Soft clouds hung in layers across the valley this morning, hiding the mountaintops but revealing the middle: the hour-glass field, the mountains’ arms reaching through the mist into the valley, and a gradual clearing to the North where Elmore rises at the end of the range.
It is the first time since Tuesday that I’ve woken rested with a clear head. Last week, clouds clung to the ground, the fog so dense that from our front door even the barn looked blurry. The air warmed and clouded my head, too, infusing my sinuses with pain, creeping soreness into my throat, swelling my eyes until I could only lift them halfway.
The fog always lifts, though.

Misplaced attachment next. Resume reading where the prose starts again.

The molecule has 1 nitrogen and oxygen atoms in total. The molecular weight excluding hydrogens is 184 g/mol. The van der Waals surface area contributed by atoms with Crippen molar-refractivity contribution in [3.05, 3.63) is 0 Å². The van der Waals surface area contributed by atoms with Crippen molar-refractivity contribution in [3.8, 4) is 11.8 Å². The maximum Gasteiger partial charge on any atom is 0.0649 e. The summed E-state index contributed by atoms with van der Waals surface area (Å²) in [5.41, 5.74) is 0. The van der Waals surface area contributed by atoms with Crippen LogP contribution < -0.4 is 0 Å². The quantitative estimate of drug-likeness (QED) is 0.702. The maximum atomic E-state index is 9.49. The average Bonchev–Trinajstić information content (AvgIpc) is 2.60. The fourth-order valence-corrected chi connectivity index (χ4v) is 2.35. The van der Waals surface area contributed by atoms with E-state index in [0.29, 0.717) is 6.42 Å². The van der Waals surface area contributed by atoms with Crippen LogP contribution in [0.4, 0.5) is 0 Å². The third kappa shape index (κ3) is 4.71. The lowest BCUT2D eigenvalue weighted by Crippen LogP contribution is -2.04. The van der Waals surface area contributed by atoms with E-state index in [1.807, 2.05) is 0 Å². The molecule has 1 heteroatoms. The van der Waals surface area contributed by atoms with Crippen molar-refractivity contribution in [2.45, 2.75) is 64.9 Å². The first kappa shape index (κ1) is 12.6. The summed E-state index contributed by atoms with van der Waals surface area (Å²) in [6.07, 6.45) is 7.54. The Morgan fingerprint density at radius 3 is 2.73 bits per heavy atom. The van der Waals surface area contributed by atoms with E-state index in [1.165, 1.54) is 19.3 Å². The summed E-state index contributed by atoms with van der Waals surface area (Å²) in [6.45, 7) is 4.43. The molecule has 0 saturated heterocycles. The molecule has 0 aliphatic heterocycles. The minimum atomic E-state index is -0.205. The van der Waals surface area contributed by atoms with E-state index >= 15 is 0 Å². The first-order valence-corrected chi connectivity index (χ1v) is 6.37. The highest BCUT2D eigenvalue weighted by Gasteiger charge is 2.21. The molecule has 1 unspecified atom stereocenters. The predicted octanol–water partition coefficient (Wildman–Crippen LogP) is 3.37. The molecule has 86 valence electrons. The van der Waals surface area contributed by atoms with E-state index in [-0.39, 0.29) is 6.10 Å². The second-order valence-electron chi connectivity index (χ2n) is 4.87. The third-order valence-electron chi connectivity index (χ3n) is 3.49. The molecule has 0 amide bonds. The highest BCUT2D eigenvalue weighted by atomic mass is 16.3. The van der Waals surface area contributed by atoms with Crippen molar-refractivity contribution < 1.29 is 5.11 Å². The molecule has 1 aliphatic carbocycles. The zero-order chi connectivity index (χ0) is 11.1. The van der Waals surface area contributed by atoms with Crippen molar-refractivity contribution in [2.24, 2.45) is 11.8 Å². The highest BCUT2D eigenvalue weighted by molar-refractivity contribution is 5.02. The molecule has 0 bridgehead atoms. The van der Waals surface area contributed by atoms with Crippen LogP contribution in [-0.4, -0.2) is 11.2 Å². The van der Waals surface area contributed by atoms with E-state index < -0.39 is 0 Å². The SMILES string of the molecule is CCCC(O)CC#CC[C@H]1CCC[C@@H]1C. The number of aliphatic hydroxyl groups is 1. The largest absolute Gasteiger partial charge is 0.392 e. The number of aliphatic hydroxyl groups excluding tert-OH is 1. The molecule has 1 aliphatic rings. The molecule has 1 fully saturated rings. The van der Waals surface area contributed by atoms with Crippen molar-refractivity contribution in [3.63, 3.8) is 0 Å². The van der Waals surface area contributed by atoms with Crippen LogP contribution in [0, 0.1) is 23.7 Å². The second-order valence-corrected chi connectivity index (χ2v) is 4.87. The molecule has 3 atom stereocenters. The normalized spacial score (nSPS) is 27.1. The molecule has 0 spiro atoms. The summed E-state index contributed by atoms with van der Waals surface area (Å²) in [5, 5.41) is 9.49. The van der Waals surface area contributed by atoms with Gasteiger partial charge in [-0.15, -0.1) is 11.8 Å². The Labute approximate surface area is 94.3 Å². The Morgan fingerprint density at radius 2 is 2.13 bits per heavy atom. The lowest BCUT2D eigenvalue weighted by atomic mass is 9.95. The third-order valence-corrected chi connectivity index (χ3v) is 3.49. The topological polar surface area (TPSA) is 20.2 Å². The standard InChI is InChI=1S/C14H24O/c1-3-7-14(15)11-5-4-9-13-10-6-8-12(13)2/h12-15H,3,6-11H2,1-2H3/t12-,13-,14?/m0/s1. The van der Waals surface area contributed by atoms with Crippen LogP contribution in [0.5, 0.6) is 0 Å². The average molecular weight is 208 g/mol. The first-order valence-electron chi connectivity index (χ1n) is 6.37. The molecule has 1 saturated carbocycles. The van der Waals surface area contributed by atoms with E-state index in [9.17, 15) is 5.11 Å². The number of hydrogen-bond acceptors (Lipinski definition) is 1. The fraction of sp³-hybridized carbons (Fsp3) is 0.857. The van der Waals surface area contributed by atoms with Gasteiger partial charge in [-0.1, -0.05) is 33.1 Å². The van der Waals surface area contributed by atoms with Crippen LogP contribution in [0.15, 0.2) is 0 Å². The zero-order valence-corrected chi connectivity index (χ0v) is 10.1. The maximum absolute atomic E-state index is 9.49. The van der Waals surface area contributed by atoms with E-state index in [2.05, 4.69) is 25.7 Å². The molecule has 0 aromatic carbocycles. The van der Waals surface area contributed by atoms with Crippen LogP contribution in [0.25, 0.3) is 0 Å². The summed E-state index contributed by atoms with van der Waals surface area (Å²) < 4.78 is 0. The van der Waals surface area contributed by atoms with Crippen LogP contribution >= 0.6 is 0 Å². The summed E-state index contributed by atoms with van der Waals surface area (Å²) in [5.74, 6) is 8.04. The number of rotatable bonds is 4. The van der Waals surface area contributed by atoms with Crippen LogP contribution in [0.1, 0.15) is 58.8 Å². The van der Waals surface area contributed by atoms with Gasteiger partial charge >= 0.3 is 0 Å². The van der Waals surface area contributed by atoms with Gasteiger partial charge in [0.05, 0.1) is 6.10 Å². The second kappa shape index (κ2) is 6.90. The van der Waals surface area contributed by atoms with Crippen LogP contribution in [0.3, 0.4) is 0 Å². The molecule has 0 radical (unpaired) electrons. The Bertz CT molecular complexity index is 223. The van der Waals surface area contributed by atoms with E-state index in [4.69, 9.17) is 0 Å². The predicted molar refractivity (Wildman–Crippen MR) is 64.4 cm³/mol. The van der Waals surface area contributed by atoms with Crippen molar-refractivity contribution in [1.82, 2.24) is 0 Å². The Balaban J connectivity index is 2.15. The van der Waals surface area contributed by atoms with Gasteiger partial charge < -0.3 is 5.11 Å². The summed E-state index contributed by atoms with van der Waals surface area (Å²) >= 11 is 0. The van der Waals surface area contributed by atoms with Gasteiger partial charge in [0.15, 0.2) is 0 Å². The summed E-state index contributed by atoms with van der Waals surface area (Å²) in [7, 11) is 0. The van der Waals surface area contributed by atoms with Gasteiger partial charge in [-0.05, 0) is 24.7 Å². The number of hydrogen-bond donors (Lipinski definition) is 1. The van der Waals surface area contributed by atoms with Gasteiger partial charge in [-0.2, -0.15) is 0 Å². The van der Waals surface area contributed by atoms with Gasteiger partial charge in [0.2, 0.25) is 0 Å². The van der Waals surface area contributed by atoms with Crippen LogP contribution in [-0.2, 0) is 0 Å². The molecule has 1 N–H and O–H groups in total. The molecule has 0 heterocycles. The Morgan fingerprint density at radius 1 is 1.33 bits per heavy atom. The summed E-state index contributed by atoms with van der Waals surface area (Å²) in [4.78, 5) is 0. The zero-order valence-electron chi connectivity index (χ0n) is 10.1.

We did the chores together this morning, and as I walked to the barn where Edge was feeding out the hay, the morning clouds dissipated and the mountains woke up through the mist. I stood at the fence with eggs in my hand, watching the sheep around the feeder, their thick fleeces specked with hay as they pulled last summer’s grass through the slats. Even through last week’s rain, they often chose to stand outside instead of under the barn roof, their fleece so thick and warm they didn’t seem to notice. Now the clear cold air is returning, and with it the sun. I look up to see the sky again and imagine trees on the mountaintop, their branches laden with hoar frost, the forest quiet and still but for the wind and the rustling of animals moving across the slopes.